In this study we reasoned that a BCR signal must precede receptor revision and therefore postulated that CpGPTO either activates or mimics BCR signalling. This hypothesis was supported by the finding that inhibition of syk and lyn kinases, molecules essential for proximal BCR signalling, affects the response to CpGPTO (Fig. 7). However, these assays cannot distinguish whether the kinases are recruited as a consequence of BCR engagement by CpGPTO, act downstream of TLR9 (thereby circumventing the requirement for BCR engagement) or synergistically interconnect both pathways.
Previous reports indicate that, indeed, both PTO-modified ODN and multivalent DNA aptamers engage surface IgM.[22, 46] In clear agreement with these findings, either PTO-modification or linkage to a BCR stimulus is required for TLR9 activity of CpG ODN (Fig. 5). In views of the unselective binding specificity of CpGPTO-induced immunoglobulin (Fig. 6b,c), we argued that binding of CpGPTO to the antigen receptor could drive a ‘PTO- or DNA-reactive’ B-cell subset into receptor revision as reported previously. Intriguingly, high expression of RAG-1 and Ku70 marked a subpopulation of CpGPTO-induced B-cell blasts as cells prone for receptor revision that were shown to originate from IgM+ CD27+ B cells (Fig. 6a). Although the concept that IgM memory B cells undergo receptor revision is controversial, the physiological antigen promiscuity of the IgM receptor underscores that receptor revision in these cells could be beneficial. Moreover, it is well-acknowledged that marginal zone B cells (discussed as murine counterparts of human peripheral blood IgM+ CD27+ B cells) are strongly responsive to TLR stimulation.[47-50]
Nevertheless, it was recently suggested that CpGPTO induces proliferation of transitional B cells, a B-cell subset expressing polyreactive IgM and sensitive to treatment with syk inhibitors. Albeit the frequency of these cells in freshly isolated peripheral blood B cells from the donors used in this study was very low (0·1–1%), and blast formation was not observed in the CD27– fraction (Fig. 6a), we cannot exclude transitional B cells as the target subpopulation undergoing TLR9-induced receptor revision. Further studies will be needed to answer this question.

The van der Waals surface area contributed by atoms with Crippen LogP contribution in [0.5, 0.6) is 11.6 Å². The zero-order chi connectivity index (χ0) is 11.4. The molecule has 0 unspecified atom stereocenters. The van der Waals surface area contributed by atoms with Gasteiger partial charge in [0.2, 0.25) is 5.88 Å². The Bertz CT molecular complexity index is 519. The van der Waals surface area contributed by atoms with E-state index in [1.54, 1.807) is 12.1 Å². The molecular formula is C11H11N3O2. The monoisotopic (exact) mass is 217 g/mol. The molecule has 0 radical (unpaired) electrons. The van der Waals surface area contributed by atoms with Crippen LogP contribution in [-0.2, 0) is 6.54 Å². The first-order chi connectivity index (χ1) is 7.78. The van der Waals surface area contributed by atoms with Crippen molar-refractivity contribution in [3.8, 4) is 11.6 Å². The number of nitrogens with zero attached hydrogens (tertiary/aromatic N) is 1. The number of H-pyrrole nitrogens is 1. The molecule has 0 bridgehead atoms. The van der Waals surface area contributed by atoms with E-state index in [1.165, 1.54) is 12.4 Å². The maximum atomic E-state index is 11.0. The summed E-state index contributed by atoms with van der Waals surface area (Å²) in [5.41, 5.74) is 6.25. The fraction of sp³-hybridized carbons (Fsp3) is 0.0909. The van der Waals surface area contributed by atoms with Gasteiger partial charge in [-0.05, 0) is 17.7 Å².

Taken together, our data provide evidence that TLR9 can participate in receptor revision. This was demonstrated for LC rearrangement (Fig. 5) but could also affect VH element replacement.[53, 54] Our study further suggests that CpGPTO can be used to study receptor revision triggered by chromatin-bearing autoantigens. It can, however, only be speculated how TLR9 affects receptor revision in vivo: TLR9 could contribute to exceeding a certain activation threshold necessary to tackle receptor revision or could act as a sensor for chromatin-bearing autoantigens, subsequently licensing receptor revision. Hence, a strong and long-lasting B-cell stimulus such as CpGPTOin vitro or that occurring in vivo, i.e. in autoimmune diseases (or possibly that upon CpGPTO administration) could trigger receptor revision in the periphery in the attempt to correct or eliminate autoreactivity as physiologically seen in the bone marrow. Nonetheless, in the periphery this process might result in increased autoreactivity of the immunoglobulin in predisposed individuals. In earlier studies receptor revision is, therefore, viewed as a pathological event. Our results, describe a mechanism possibly contributing to severe adverse events after CpGPTO treatment. Nevertheless, we can only speculate that the observations made in vitro could be associated with the manifestation of autoimmunity in vivo, e.g. the triggering of Wegener granulomatosis reported in the CpGPTO-adjuvanted hepatitis B vaccination trial.
We thank Prof. Dr Hartmut Engelmann, Munich for provision of the BHK-CD40L cells and Dr Konrad Bode, Heidelberg, Germany for provision the Hep2G cells. The study was funded by the Olympia-Morata programme of the Medical faculty, University of Heidelberg, Germany to I.B.-D. and the DFG collaborative research centre SFB 938 TP C to I.B.-D. and K.H. S.Z. is supported by the LGFG postgraduate programme ‘Differential activation and integration of signaling modules within the immune system'.